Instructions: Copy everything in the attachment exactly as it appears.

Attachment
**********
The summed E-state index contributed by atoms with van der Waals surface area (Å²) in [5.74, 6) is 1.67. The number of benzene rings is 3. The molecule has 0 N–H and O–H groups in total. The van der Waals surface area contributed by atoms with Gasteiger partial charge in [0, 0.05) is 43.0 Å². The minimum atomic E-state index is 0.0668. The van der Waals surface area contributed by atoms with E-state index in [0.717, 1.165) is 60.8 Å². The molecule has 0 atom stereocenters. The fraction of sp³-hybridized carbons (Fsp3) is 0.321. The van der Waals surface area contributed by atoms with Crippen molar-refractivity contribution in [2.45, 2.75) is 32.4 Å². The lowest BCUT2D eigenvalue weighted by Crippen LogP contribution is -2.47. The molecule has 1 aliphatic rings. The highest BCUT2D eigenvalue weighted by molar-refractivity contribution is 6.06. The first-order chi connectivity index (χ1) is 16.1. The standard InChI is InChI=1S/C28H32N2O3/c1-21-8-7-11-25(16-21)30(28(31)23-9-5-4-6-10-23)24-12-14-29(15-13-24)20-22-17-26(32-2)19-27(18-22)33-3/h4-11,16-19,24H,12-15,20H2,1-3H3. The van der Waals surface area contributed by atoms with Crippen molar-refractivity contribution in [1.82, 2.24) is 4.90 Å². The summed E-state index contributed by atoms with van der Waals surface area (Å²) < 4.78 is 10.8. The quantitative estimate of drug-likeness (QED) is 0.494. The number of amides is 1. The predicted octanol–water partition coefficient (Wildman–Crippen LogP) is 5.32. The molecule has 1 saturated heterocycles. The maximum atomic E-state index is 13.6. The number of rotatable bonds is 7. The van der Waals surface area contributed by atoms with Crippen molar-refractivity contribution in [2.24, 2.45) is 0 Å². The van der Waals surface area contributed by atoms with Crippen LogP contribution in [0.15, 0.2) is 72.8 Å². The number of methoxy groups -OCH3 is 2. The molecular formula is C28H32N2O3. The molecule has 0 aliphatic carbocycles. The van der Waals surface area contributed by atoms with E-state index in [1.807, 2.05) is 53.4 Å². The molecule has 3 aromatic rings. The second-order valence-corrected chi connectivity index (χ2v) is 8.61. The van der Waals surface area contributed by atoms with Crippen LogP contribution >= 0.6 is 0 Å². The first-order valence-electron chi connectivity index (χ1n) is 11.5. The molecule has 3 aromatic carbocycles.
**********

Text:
The summed E-state index contributed by atoms with van der Waals surface area (Å²) in [5.74, 6) is 1.67. The number of benzene rings is 3. The molecule has 0 N–H and O–H groups in total. The van der Waals surface area contributed by atoms with Gasteiger partial charge in [0, 0.05) is 43.0 Å². The minimum atomic E-state index is 0.0668. The van der Waals surface area contributed by atoms with E-state index in [0.717, 1.165) is 60.8 Å². The molecule has 0 atom stereocenters. The fraction of sp³-hybridized carbons (Fsp3) is 0.321. The van der Waals surface area contributed by atoms with Crippen molar-refractivity contribution in [2.45, 2.75) is 32.4 Å². The lowest BCUT2D eigenvalue weighted by Crippen LogP contribution is -2.47. The molecule has 1 aliphatic rings. The highest BCUT2D eigenvalue weighted by molar-refractivity contribution is 6.06. The first-order chi connectivity index (χ1) is 16.1. The standard InChI is InChI=1S/C28H32N2O3/c1-21-8-7-11-25(16-21)30(28(31)23-9-5-4-6-10-23)24-12-14-29(15-13-24)20-22-17-26(32-2)19-27(18-22)33-3/h4-11,16-19,24H,12-15,20H2,1-3H3. The van der Waals surface area contributed by atoms with Crippen molar-refractivity contribution in [1.82, 2.24) is 4.90 Å². The summed E-state index contributed by atoms with van der Waals surface area (Å²) < 4.78 is 10.8. The quantitative estimate of drug-likeness (QED) is 0.494. The number of amides is 1. The predicted octanol–water partition coefficient (Wildman–Crippen LogP) is 5.32. The molecule has 1 saturated heterocycles. The maximum atomic E-state index is 13.6. The number of rotatable bonds is 7. The van der Waals surface area contributed by atoms with Crippen molar-refractivity contribution in [2.24, 2.45) is 0 Å². The van der Waals surface area contributed by atoms with Crippen LogP contribution in [0.15, 0.2) is 72.8 Å². The number of methoxy groups -OCH3 is 2. The molecular formula is C28H32N2O3. The molecule has 0 aliphatic carbocycles. The van der Waals surface area contributed by atoms with E-state index in [1.807, 2.05) is 53.4 Å². The molecule has 3 aromatic rings. The second-order valence-corrected chi connectivity index (χ2v) is 8.61. The van der Waals surface area contributed by atoms with Crippen LogP contribution >= 0.6 is 0 Å². The first-order valence-electron chi connectivity index (χ1n) is 11.5. The molecule has 3 aromatic carbocycles.